The N.C.A.A. Tournament’s Pandemic Playbook

For the N.C.A.A., the easy part — setting a bracket and crowning Baylor, Gonzaga, Illinois and Michigan as the No. 1 seeds for the Division I men’s basketball tournament that will begin this week — ended on Sunday night. Now the association faces a weekslong test of its choice to play its signature event during the coronavirus pandemic.

The decision to pull 68 teams from across the country into a tournament in Indiana will have enormous repercussions for college sports. A successful men’s tournament, as well as a smooth women’s tournament in Texas, would lift the morale and finances of an industry that the pandemic has left in a precarious position. The N.C.A.A. lost nearly $56 million in its most recent fiscal year, primarily because the 2020 men’s tournament was not held.

If the competitions exacerbate the public health crisis or stumble significantly, college sports leaders, already under scrutiny on Capitol Hill and in the courts, will face scrutiny about whether they had prized money more than safety.

“This is going to be complicated and difficult,” Dan Gavitt, the N.C.A.A.’s senior vice president of basketball, said this winter. “There’s no question about that.”

The brackets could still change.

The men’s bracket may be out, but it will not freeze until 6 p.m. Eastern time on Tuesday — an allowance for the possibility that the virus will derail a team’s hopes while giving another a chance to play for a championship.

The rules vary depending on a stricken team’s home conference.

If a team plays in a league that has just one team in the tournament, the conference may choose its substitute. The new team will assume the position in the bracket of the team it replaced.

If a team is from a league that earned multiple tournament bids, four teams — Louisville, Colorado State, St. Louis and Mississippi — will be waiting to replace it in the same bracket spot.

Once the deadline passes on Tuesday, no new teams will be added to the brackets for the men’s or women’s tournaments. (The selections for the 64-team women’s tournament will be announced on Monday night.) If a team does not have at least “five eligible, healthy players to start a game,” as Gavitt put it last week, the game will be classified as a no-contest, moving the opponent to the next round.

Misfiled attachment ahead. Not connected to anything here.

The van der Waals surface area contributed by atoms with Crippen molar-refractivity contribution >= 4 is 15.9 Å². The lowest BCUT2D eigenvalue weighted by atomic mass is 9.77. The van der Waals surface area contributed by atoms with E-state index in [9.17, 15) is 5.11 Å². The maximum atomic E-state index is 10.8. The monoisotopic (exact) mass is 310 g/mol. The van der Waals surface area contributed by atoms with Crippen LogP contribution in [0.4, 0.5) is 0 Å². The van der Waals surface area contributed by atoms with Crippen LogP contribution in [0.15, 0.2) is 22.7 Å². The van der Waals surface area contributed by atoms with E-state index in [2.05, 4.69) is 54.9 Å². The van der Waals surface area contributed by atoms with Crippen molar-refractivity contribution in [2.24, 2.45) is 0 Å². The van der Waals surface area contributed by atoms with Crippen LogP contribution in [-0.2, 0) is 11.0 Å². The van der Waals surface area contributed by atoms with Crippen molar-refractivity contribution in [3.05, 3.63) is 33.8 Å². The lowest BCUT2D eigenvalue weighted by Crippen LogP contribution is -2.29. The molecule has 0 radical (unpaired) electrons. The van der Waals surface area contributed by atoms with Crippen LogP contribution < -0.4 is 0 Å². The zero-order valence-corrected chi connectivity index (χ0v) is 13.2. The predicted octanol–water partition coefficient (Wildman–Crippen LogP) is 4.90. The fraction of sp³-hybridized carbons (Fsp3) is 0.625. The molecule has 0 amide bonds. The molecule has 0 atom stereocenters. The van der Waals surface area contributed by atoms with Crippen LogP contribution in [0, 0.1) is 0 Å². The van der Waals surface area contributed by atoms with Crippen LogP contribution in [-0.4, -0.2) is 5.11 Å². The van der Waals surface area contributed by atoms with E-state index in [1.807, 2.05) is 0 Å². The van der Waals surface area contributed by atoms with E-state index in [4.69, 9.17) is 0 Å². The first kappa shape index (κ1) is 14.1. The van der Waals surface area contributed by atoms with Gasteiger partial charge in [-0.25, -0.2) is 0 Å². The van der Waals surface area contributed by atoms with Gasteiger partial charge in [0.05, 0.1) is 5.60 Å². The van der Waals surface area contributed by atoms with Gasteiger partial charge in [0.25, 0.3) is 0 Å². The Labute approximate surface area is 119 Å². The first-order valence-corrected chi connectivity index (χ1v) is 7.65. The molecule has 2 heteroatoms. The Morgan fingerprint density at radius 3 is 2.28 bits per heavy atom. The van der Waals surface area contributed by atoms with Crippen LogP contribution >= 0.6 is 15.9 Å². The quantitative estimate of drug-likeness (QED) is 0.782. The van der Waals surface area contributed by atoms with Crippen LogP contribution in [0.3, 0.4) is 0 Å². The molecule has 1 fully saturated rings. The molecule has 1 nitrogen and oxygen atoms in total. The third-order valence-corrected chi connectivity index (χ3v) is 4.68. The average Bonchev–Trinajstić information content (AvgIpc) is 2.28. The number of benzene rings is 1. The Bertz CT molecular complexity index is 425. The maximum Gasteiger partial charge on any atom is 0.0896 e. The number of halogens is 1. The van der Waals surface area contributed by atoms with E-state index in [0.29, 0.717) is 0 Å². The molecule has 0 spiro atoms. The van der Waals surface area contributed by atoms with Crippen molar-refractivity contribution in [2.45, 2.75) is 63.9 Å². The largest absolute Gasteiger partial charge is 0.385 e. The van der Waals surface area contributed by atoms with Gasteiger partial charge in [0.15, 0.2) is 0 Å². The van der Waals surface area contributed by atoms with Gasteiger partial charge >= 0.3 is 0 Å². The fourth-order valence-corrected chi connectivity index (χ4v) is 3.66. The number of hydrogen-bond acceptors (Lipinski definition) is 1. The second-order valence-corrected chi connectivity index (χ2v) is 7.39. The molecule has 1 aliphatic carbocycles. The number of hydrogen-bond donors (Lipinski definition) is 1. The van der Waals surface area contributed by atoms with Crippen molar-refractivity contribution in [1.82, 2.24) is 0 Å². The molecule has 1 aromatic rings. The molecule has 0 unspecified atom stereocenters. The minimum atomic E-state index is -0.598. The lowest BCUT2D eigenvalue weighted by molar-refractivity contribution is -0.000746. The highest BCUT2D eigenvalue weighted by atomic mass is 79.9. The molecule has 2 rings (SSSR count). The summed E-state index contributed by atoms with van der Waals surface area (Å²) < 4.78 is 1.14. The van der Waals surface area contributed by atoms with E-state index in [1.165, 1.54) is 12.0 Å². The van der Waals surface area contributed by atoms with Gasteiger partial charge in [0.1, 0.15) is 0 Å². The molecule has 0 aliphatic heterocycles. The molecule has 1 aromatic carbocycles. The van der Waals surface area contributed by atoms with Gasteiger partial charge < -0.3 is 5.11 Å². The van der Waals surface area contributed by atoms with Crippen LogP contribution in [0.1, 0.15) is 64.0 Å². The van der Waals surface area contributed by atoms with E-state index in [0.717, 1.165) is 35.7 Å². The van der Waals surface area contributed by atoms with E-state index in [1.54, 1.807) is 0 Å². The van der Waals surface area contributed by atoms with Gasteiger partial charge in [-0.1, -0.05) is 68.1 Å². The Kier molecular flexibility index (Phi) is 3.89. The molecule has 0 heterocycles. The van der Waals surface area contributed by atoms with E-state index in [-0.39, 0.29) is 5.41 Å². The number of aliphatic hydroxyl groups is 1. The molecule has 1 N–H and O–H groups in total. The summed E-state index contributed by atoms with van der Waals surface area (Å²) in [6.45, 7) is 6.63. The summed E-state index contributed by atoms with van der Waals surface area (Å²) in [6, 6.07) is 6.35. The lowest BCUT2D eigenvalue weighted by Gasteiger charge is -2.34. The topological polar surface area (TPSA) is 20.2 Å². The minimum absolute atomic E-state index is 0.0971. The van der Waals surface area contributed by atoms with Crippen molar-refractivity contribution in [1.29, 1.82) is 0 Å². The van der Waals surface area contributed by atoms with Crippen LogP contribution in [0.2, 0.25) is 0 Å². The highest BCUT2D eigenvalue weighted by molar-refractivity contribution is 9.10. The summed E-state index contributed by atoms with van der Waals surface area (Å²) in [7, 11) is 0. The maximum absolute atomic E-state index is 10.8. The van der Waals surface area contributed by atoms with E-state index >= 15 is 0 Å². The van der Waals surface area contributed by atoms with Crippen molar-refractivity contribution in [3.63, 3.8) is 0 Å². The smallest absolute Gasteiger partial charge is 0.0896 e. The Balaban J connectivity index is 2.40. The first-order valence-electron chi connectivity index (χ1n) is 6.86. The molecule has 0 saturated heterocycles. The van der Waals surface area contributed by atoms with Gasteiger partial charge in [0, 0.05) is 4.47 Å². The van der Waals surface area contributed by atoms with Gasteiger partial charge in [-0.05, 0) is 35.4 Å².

The play-in games for the men’s tournament are scheduled for Thursday, with the round of 64 planned to begin on Friday. The women’s tournament is scheduled to start on Sunday.

These are not ‘bubbles.’

The N.C.A.A.’s plan calls for choke points to limit the pandemic’s risks to players and coaches, but the association’s strategy does not include all of the restrictions that the N.B.A. used last year to finish its season and playoffs in its so-called bubble in Florida.

More than 2,300 people in the travel parties for the 68 teams in the tournament field — players, coaches, trainers and the like — are expected to descend on Indiana for the men’s tournament. But there will also be referees, N.C.A.A. staff members, security guards, cleaning crews, journalists, relatives and fans to fill venues to up to 25 percent of their usual capacity.

Spectators will largely be barred from the first and second rounds of the women’s tournament, which will be played in Texas. Beginning with that tournament’s round of 16, the Alamodome in San Antonio is expected to host no more than about 11,000 spectators.

The most well-guarded participants in the tournaments, including players and coaches, will be required to stay within what the N.C.A.A. has described as a “controlled environment.” Others, even those who may be near the courtside, will not face any such limits, though they will have to wear masks and attempt to remain six feet away from people.